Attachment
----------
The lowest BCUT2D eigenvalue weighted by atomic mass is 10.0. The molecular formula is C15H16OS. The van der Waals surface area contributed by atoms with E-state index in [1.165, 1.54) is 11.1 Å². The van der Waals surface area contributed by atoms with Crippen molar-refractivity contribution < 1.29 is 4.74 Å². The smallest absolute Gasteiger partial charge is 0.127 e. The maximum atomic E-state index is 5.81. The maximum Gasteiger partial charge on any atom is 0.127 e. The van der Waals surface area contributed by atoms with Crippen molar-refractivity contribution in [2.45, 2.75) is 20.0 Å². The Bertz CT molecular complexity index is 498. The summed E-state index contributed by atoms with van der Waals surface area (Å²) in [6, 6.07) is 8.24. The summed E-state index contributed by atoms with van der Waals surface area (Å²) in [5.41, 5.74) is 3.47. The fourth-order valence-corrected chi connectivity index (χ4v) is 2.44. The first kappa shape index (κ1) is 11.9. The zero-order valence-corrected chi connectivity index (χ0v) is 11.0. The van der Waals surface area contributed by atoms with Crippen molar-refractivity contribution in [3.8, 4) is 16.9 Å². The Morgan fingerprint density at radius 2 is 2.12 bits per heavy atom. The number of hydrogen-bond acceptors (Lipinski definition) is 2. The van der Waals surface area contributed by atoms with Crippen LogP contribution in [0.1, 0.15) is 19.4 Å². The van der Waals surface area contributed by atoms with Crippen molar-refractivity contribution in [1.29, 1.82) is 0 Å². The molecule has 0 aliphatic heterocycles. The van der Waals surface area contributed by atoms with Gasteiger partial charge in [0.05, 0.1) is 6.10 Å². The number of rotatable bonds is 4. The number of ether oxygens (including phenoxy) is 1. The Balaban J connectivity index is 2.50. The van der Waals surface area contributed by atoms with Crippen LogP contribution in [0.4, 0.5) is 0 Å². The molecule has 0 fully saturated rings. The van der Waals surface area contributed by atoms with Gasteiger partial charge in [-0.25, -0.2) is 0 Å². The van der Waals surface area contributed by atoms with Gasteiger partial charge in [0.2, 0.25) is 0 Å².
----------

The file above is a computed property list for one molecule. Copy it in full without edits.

The lowest BCUT2D eigenvalue weighted by atomic mass is 10.0. The molecular formula is C15H16OS. The van der Waals surface area contributed by atoms with E-state index in [1.165, 1.54) is 11.1 Å². The van der Waals surface area contributed by atoms with Crippen molar-refractivity contribution < 1.29 is 4.74 Å². The smallest absolute Gasteiger partial charge is 0.127 e. The maximum atomic E-state index is 5.81. The maximum Gasteiger partial charge on any atom is 0.127 e. The van der Waals surface area contributed by atoms with Crippen molar-refractivity contribution in [2.45, 2.75) is 20.0 Å². The Bertz CT molecular complexity index is 498. The summed E-state index contributed by atoms with van der Waals surface area (Å²) in [6, 6.07) is 8.24. The summed E-state index contributed by atoms with van der Waals surface area (Å²) in [5.41, 5.74) is 3.47. The fourth-order valence-corrected chi connectivity index (χ4v) is 2.44. The first kappa shape index (κ1) is 11.9. The zero-order valence-corrected chi connectivity index (χ0v) is 11.0. The van der Waals surface area contributed by atoms with Crippen molar-refractivity contribution in [3.8, 4) is 16.9 Å². The Morgan fingerprint density at radius 2 is 2.12 bits per heavy atom. The number of hydrogen-bond acceptors (Lipinski definition) is 2. The van der Waals surface area contributed by atoms with Crippen LogP contribution in [0.1, 0.15) is 19.4 Å². The van der Waals surface area contributed by atoms with Crippen molar-refractivity contribution in [1.29, 1.82) is 0 Å². The molecule has 0 aliphatic heterocycles. The van der Waals surface area contributed by atoms with Gasteiger partial charge in [0.05, 0.1) is 6.10 Å². The number of rotatable bonds is 4. The number of ether oxygens (including phenoxy) is 1. The Balaban J connectivity index is 2.50. The van der Waals surface area contributed by atoms with Crippen LogP contribution in [0.4, 0.5) is 0 Å². The molecule has 0 fully saturated rings. The van der Waals surface area contributed by atoms with Gasteiger partial charge in [-0.25, -0.2) is 0 Å². The van der Waals surface area contributed by atoms with Gasteiger partial charge in [0.2, 0.25) is 0 Å².